There are many options for grown-ups living with Aspergers. Helping your adult child choose the right one will largely depend on what is available in your state and local community, as well as your youngster's skills and symptoms.

Below are some examples of living arrangements you may want to consider:

Independent living. Most grown-ups with Aspergers are able to live on their own. Others can live in their own home or apartment if they get help dealing with major issues (e.g., managing personal finances, obtaining necessary health care, interacting with government or social service agencies, etc.). Family members, professional agencies, or other types of providers can offer this assistance.

Living at home. Government funds are available for families who choose to have their adult child with Aspergers live at home. These programs include Supplemental Security Income, Social Security Disability Insurance, and Medicaid waivers. Information about these programs and others is available from the Social Security Administration (SSA). Make an appointment with your local SSA office to find out which programs would be right for your adult youngster.

Long-term care facilities. This alternative is available for those with Aspergers who need intensive, constant supervision.

Other home alternatives. Some families open their homes to provide long-term care to grown-ups with disabilities who are not related to them. If the home teaches self-care and housekeeping skills and arranges leisure activities, it is called a "skill-development" home.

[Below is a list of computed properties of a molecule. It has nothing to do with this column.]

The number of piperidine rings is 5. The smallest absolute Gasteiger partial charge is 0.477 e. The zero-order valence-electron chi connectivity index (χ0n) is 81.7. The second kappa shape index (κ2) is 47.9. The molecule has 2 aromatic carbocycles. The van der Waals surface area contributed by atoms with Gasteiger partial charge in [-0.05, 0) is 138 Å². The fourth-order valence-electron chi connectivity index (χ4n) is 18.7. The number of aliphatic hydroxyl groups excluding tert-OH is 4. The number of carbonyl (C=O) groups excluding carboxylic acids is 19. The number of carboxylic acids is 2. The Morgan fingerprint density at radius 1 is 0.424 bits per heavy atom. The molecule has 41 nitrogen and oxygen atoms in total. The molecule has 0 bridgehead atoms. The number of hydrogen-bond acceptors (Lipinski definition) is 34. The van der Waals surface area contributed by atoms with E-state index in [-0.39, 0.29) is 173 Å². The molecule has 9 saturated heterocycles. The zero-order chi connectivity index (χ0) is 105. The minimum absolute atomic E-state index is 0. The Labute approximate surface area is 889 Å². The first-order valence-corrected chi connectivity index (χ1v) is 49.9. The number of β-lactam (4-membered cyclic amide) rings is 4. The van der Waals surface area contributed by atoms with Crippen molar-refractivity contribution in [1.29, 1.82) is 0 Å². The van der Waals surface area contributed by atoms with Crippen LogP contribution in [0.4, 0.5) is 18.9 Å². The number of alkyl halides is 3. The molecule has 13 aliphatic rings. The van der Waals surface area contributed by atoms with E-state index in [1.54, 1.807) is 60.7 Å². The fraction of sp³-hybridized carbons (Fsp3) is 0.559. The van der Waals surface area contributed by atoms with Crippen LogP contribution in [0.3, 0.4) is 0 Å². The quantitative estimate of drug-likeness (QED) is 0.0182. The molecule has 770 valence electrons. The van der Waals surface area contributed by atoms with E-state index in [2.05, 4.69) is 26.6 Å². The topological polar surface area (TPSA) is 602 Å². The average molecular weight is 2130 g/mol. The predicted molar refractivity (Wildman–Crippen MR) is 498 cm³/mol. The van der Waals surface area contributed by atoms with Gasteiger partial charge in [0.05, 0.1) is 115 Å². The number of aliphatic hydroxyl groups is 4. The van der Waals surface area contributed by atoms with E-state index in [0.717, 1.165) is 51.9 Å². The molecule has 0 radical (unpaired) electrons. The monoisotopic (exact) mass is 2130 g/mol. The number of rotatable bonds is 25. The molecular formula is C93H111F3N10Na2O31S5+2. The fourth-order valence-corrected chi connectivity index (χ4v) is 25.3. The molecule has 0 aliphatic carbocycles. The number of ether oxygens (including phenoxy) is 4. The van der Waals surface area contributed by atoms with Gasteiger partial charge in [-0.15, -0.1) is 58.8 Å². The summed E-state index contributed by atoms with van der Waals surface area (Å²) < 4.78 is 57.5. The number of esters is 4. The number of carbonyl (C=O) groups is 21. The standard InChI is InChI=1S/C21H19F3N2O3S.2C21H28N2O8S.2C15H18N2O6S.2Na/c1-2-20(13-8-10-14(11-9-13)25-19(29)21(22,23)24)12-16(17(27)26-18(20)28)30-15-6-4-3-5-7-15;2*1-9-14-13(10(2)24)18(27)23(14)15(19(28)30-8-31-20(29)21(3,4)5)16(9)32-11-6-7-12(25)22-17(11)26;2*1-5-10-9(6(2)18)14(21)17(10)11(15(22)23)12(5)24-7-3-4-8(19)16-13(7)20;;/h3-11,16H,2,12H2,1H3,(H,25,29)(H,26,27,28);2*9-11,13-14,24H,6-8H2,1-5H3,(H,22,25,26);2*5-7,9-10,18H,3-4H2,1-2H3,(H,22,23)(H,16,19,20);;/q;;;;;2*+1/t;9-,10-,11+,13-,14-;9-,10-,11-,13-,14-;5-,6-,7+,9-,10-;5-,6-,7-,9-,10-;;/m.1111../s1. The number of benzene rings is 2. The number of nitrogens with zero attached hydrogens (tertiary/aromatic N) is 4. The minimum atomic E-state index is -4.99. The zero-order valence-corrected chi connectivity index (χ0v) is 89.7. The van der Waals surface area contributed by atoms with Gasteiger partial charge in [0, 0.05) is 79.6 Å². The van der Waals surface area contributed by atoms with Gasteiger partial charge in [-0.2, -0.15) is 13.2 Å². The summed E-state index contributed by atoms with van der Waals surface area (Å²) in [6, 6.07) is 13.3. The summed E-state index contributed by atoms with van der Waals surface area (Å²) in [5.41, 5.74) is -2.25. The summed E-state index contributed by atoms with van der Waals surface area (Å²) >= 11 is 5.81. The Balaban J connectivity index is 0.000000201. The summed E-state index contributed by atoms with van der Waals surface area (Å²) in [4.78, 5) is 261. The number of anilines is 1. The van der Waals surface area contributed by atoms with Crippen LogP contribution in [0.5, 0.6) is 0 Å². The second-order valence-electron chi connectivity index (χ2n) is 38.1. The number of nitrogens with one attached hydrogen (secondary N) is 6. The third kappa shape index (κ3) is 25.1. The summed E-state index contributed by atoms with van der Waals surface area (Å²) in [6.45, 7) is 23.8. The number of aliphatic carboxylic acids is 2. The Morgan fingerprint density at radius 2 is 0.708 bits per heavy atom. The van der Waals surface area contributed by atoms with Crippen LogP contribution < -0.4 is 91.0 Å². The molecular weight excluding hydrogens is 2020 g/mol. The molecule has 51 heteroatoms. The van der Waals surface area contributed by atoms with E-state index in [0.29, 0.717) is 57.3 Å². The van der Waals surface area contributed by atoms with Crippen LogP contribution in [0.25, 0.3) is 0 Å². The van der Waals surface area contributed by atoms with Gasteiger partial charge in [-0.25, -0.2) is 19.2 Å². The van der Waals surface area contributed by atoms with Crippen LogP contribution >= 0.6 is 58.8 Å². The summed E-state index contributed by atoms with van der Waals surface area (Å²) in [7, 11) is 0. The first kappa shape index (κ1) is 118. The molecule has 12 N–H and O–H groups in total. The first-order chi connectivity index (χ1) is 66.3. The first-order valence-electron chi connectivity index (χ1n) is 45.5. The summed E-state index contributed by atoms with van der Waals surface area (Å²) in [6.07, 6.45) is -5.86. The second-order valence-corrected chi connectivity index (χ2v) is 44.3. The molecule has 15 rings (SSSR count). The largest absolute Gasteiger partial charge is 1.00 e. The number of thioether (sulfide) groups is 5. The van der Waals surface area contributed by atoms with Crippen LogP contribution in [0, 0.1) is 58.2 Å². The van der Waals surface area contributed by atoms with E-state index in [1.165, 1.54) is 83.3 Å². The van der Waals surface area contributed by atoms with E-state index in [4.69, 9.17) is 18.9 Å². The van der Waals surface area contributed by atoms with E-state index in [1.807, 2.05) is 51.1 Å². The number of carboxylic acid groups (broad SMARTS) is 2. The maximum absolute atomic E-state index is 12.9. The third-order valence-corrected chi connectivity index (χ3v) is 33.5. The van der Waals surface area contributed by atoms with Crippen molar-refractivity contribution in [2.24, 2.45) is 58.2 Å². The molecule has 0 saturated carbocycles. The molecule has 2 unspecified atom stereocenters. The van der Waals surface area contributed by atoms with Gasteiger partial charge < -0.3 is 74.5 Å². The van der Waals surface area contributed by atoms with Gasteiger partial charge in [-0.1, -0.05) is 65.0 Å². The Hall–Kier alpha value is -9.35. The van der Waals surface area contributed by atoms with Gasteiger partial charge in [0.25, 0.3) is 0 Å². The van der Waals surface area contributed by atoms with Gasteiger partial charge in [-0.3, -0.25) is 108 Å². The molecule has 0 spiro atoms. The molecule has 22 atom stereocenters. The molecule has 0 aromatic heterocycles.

Supervised group living. People with disabilities often live in group homes or apartments staffed by professionals who help with basic needs. These needs often include meal preparation, housekeeping, and personal care. People who are more independent may be able to live in a home or apartment where staff only visits a few times a week. Such residents generally prepare their own meals, go to work, and conduct other daily activities on their own.

The Aspergers Comprehensive Handbook

4 comments:

Anonymous said...

Our Aspy son is 19 and completing his first semester of basic courses at a Comm Clg and lives at home. We have raised him to be self-sufficient and to become independent. As you know, he is a 16 year old maturity-wise in a 19 yr old body.

He has gone from the major of Info Sys (computers) to Graphic Design, to Nursing to Psychology to a 2 yr assoc. just to do college but really wants to do Music Performance. This has happened since last May. The reality is, he did one “rap” in high school and then everyone said he was great. Those most of them were teasing, he believed them. He kept having fun rapping for the last two years and now he believes he can be one of the rappers that make it on a national stage. He cannot see any other career in his mind that he would enjoy except being a rap performer.

To his credit, he does write stories well and has put that to use in his raps. He has utilized the internet to collaborate with others to mix songs, but he believes “if I work hard enough I can make it.” We know he doesn’t realize that he has no stage presence. So here we are. It is the end of November, he doesn’t know a major to choose courses wisely and not waste money or go in to debt. He does have a 30 hr a week part-time job for the last 6 months. We have had him complete the Kuder test online and he tests out with Hospitality and Music for skills and interests but he is not interested in those jobs.

He wants to move out Jan. 1, 2012, live on $8 an hour, pull a full-time job and create his raps. His transportation is mountain bike. How do we get through to him to think about the future and the decision he is making. We have mentors all around him from scouting, church, family, etc. but he is 19 and won’t listen to wiser adults.